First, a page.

PayPal's Venmo has been testing its own version of a physical debit card that would allow people who use its app to make purchases in brick-and-mortar stores using money stored in their Venmo account, according to multiple sources.
The Venmo feeds of some employees seem to confirm public testing of these cards, showing Venmo purchases being made at fast-food chains like Chipotle and Taco Bell, as well as small mom-and-pop shops.
Up to now, the Venmo app has served as a way for people to transfer money to other Venmo users or to pay for items in digital apps that have partnered with the company.
A Venmo physical payment card would link to a balance stored in a Venmo account, one of these said. One potential advantage is that it would allow Venmo users to immediately spend money that is sent to them via the app without having to wait a business day for a deposit of those funds to appear in their bank account.
For Venmo and its parent company PayPal, the card could be a way to generate revenue. Merchants pay a fee on each transaction to the issuer that provided the debit or credit card to their customer, but Venmo's core money-payment service is typically free for users.
A spokesman for Venmo provided the following statement without confirming or denying the debit card tests: "[W]e will continue to test, introduce and expand features that allow people to use Venmo to pay friends and shop. We have nothing to announce at this time."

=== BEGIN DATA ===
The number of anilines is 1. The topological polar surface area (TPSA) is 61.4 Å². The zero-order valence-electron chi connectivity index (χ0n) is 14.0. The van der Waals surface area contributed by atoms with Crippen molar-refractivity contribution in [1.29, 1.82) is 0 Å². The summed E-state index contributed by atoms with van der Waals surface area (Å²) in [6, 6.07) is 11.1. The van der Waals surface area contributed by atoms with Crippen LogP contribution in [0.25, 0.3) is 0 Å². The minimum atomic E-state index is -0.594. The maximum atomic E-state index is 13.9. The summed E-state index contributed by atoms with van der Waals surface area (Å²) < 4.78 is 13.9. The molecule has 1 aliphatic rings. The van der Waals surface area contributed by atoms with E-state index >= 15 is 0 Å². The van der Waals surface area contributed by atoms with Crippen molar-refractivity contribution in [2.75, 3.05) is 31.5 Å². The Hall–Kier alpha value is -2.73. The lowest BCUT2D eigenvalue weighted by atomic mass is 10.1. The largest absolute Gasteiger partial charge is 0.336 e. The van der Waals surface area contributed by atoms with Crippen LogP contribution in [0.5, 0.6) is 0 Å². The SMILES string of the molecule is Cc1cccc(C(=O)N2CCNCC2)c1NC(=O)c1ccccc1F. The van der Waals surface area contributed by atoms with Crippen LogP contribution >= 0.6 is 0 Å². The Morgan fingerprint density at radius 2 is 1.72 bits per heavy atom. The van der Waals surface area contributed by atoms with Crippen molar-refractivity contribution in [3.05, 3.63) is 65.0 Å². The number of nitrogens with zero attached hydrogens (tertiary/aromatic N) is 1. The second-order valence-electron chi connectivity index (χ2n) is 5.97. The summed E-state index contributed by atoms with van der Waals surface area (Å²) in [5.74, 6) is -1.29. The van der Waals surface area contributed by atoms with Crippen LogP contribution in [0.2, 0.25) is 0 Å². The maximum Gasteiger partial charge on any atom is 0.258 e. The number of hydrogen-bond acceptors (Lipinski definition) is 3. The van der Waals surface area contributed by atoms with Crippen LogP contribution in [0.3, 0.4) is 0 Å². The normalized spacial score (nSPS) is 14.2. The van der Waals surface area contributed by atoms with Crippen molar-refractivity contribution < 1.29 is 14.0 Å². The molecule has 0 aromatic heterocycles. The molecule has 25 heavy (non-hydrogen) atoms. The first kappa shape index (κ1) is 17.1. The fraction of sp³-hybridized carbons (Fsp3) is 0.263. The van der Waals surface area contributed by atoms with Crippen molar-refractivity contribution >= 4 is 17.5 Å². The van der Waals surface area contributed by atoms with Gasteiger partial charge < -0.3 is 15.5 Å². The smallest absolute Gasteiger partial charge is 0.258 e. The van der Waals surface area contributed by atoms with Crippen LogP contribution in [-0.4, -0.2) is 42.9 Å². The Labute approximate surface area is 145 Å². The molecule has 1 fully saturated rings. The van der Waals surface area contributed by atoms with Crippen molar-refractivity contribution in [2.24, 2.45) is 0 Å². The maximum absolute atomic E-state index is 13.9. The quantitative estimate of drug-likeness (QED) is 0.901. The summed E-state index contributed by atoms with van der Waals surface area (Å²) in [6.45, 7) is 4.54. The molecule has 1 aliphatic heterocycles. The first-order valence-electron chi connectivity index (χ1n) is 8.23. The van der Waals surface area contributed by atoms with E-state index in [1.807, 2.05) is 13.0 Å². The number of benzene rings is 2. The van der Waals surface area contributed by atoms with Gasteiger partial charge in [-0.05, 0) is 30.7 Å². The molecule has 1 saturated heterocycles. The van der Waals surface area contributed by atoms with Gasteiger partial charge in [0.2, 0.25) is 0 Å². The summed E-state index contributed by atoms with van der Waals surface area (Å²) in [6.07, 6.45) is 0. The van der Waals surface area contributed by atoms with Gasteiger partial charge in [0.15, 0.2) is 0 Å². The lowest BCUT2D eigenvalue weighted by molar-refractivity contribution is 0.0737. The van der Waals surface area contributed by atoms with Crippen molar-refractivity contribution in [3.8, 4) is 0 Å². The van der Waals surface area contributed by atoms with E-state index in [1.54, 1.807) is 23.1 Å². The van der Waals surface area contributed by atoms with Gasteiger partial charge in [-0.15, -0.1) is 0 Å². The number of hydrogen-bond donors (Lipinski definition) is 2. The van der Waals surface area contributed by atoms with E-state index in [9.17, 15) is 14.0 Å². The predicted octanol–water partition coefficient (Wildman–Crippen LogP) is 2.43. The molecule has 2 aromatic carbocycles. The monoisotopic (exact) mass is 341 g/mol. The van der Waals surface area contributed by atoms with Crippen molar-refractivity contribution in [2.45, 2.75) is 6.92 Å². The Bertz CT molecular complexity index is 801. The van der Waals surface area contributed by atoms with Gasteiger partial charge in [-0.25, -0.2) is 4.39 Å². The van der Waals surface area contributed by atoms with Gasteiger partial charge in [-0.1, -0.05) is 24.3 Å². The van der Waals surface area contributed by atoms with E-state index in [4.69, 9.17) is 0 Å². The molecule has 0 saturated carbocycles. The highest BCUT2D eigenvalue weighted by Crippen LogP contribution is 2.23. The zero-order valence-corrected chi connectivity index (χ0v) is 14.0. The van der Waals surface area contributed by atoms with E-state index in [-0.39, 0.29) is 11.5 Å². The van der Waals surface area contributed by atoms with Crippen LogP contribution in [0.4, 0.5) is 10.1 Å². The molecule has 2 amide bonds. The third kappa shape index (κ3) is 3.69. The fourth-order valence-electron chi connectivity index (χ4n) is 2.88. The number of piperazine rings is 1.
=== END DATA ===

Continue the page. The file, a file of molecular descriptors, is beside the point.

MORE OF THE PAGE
A Venmo card launch would be the latest move by a digital-first company to wedge themselves deeper into the financial lives of consumers by offering bank-like services. Last month Square, which operates the Square Cash money-transfer service that is a competitor to Venmo, started marketing a new physical debit card of its own.
And earlier this month, Apple announced its own money-transfer service as well as a virtual payment card — called Apple Pay Cash — that would allow for tap-and-pay payments in select brick-and-mortar stores.
Together, these moves have gotten the attention of the largest U.S. banks and credit card companies, which have for decades owned most aspects of an individual's personal finances, but recognize the risk of the relationships and trust that big tech companies are developing with consumers.
Before Apple's announcement, Recode reported that several executives at large U.S. banks planned to confront Visa about its potential involvement in helping Apple create its virtual debit card. It's still not clear if Visa is working with Apple on the product.